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科学美国人60秒:一些小型哺乳动物哼唱着不同的音调

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These Small Mammals Snort to a Different Tune

一些小型哺乳动物哼唱着不同的音调

They grow to about 20 inches long and weigh less than 10 pounds. So you might not think they’d be the closest living relatives to elephants. Meet the rock hyrax, sometimes called the rock rabbit or the dassie, common in rocky areas of Africa and the Middle East. They live in groups of up to 80 individuals.

它们能长到大约20英寸长,体重不到10磅。你可能不会认为它们是大象的近亲。来看看岩狸吧,有时也被称为岩兔或蹄兔,常见于非洲和中东的多岩石地区。它们成群生活,最多可达80只。

“The hyraxes are a mammal that has a rare phenomenon, which is singing. We know a lot of birds sing, but we don’t have many mammals that actually perform a song, a complex song with different syllables coming in bouts. And these bouts are complex. And along the song, they get more and more complex, they get longer, they include more sounds.”

蹄兔是一种罕见的哺乳动物,它会唱歌。我们知道很多鸟类会唱歌,但是很多哺乳动物不会唱歌、发出不同音节的歌声。这些哺乳动物的叫声是复杂的。随着这首歌,变得越来越复杂,越来越长,包含了更多的声音。

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Biomusicologist Yishai Weissman from Bar-Ilan University and Hebrew University in Israel.

以色列巴伊兰大学和希伯来大学的生物学者Yishai Weissman说道。

“We’ve tried to understand the meaning of all this—why a hyrax would waste time and energy and expose himself to predators by singing such a loud song.”

“我们试图理解这一切的意义——为什么蹄兔会浪费时间和精力,把自己暴露在捕食者面前,而发出如此响亮的叫声。”

Weissman and his team recorded the songs of male hyraxes during mating season, and they analyzed their structure.

魏斯曼和团队记录了雄性蹄兔在交配季节的鸣叫声,并分析了鸣叫声的结构。

“We found that the song is an advertisement for male quality. And in the song, the rarest thing, most interesting element, is the snort. It sounds like this—just like a snort. The whole song seems to be an introduction for these snorts.”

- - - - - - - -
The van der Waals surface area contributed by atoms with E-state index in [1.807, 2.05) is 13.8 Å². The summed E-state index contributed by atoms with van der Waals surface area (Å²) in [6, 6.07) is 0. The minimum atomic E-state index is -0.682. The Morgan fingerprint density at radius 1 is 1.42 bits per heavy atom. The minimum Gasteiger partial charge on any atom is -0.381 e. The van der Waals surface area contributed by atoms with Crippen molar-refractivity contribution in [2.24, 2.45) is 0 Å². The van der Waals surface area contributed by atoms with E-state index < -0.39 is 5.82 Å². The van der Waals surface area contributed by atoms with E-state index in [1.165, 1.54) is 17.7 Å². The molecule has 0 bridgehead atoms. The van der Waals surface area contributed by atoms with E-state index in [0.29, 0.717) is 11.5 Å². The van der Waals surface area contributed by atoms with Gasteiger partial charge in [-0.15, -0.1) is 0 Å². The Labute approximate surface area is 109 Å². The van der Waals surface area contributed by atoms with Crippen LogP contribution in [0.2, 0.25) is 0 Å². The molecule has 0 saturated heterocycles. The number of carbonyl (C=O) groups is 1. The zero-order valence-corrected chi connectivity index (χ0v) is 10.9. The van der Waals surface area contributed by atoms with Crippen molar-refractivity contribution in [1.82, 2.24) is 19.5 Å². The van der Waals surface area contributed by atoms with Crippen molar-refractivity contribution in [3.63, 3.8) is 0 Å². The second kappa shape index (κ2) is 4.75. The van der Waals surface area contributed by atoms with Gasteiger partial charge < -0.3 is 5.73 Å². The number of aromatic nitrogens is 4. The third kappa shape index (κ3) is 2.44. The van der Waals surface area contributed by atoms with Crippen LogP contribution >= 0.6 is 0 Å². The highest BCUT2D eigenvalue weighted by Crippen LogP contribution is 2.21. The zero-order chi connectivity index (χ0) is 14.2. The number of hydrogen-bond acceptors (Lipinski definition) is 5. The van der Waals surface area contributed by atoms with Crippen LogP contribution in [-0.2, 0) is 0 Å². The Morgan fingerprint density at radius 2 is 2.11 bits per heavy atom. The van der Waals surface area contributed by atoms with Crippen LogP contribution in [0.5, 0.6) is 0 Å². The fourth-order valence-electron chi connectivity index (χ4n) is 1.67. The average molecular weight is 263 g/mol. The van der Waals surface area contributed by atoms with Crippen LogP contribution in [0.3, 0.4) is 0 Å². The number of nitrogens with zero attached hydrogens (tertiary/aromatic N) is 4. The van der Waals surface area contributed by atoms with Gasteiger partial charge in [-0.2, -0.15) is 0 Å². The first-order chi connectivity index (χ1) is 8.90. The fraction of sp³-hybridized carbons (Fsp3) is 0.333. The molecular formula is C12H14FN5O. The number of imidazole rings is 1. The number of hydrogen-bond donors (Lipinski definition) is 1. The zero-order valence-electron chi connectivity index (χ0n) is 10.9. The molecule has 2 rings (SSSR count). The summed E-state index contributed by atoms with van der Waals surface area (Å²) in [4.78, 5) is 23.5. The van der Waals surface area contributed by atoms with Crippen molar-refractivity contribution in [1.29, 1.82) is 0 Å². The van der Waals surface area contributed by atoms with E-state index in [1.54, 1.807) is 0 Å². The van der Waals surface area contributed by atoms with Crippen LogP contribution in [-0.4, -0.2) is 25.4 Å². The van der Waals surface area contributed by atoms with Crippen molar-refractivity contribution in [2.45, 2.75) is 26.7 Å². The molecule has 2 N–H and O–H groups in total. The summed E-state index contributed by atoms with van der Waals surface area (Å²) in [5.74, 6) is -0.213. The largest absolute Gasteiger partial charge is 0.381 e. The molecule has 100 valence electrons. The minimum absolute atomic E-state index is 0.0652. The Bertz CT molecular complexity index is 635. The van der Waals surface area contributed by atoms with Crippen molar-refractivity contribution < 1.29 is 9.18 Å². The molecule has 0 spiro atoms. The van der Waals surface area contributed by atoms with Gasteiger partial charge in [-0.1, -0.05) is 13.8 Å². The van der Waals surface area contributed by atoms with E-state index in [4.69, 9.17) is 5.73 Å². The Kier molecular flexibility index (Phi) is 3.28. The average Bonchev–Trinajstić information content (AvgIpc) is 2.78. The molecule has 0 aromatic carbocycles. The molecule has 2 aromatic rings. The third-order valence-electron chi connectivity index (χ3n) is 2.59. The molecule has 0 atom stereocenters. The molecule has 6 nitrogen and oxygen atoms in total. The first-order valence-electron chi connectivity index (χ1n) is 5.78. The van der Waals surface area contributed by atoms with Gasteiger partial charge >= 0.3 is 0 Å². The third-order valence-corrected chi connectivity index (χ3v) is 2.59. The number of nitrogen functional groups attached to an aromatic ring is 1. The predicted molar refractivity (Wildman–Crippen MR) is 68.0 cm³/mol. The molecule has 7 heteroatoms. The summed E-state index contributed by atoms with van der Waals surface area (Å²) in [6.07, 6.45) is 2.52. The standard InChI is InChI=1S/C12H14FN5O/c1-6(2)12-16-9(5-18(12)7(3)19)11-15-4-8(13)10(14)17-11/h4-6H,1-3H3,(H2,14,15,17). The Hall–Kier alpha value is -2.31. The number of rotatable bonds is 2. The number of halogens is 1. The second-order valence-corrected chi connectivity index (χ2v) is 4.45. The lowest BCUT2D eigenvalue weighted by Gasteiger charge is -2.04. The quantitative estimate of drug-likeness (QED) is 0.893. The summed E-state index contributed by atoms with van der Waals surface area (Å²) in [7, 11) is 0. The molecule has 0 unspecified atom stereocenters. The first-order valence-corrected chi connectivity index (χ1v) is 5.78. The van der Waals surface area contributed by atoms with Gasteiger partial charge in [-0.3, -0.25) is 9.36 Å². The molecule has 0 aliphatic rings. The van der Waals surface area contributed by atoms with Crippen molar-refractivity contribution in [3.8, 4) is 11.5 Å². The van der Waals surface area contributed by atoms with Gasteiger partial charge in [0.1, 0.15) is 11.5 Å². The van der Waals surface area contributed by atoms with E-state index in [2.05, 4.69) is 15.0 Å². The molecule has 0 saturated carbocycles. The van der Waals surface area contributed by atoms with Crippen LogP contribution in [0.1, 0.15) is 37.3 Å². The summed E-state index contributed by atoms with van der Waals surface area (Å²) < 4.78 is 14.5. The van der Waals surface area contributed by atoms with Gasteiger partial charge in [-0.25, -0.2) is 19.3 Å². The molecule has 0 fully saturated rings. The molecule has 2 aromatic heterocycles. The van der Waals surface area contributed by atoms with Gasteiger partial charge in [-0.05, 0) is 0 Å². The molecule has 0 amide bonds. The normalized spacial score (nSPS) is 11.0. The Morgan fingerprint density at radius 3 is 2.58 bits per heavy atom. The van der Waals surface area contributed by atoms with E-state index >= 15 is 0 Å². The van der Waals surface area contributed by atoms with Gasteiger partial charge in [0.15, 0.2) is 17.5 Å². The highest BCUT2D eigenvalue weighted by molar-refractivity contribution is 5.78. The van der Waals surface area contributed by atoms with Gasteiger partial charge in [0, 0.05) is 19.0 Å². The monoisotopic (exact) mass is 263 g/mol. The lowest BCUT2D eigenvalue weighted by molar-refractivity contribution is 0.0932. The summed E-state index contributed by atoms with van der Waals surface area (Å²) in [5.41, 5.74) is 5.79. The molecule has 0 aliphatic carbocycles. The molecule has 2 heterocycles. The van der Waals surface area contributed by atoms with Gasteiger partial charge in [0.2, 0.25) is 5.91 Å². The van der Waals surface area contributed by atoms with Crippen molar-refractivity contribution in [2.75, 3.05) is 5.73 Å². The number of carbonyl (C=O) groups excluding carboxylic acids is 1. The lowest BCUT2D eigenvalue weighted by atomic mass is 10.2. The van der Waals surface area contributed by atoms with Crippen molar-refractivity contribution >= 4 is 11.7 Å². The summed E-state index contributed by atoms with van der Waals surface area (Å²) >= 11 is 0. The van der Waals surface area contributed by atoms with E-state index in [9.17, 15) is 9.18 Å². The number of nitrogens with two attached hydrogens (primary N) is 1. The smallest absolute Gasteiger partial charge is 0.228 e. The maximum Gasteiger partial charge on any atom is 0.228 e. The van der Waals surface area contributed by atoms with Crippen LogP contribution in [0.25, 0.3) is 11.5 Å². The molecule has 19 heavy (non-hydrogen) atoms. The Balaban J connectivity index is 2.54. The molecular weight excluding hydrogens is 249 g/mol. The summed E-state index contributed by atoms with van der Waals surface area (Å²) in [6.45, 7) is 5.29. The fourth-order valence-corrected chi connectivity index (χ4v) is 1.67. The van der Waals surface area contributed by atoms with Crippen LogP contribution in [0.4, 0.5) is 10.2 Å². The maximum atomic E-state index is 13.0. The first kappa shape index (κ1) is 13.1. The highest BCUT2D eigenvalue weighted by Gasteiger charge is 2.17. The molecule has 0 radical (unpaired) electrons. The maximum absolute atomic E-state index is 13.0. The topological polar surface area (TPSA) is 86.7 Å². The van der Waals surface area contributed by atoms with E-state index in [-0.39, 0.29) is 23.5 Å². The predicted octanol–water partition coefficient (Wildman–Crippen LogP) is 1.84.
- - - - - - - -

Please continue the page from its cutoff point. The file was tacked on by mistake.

“我们发现这首歌是男性广告。而在这首歌中,最罕见、最有趣的元素,就是哼哼声。听起来像这样——就像一声哼哼。整首歌似乎就是对这些哼哼声的介绍。”

In the earliest parts of the song, snorts are relatively rare. But as the song continues, they become more common, resulting in a snort crescendo. The increase in snorts reflects the animals’ inner emotional state: as they become more excited or more aggressive, their songs become, well, snortier. And those snorts, according to Weissman’s findings, also become louder and harsher. The snorty study is in the journal Animal Behaviour.

在这首歌的早期,哼声相对较少。但随着歌曲的继续,它们变得越来越常见,导致鼻音渐强。呼噜声的增加反映了它们内心的情绪状态:当蹄兔变得更兴奋或更具攻击性时,这些哼哼声就会增加。根据韦斯曼的发现,这些呼噜声也会变得更响亮、更刺耳。这项研究发表在《动物行为》杂志上。

Weissman thinks that the snort crescendo, together with the increasing harshness, make the songs impossible to ignore and grabs the attention of other hyraxes—which makes sense. Harshness is a salient feature in the sounds of crying newborns, barking dogs and frightened piglets. Acoustic harshness is routinely used in movie soundtracks to increase tension—and attention.

韦斯曼认为,哼声的渐强,加上刺耳的声音,使得这些歌曲无法被忽视,并吸引了其他蹄兔的注意——这是有道理的。在新生儿的啼哭声、狗的吠叫声和受惊的小猪声中,刺耳是一个显著的特征。在电影原声带中,刺耳的声音通常用来增加紧张感和注意力。

“It might be that these snorts are what’s keeping the listeners listening. A lot of times, the hyrax is just busy eating leaves, and they don’t even turn their heads to someone that’s singing. The snorts might be what serves as an attention grabber. And getting harsher and harsher might keep the listeners from droning off.”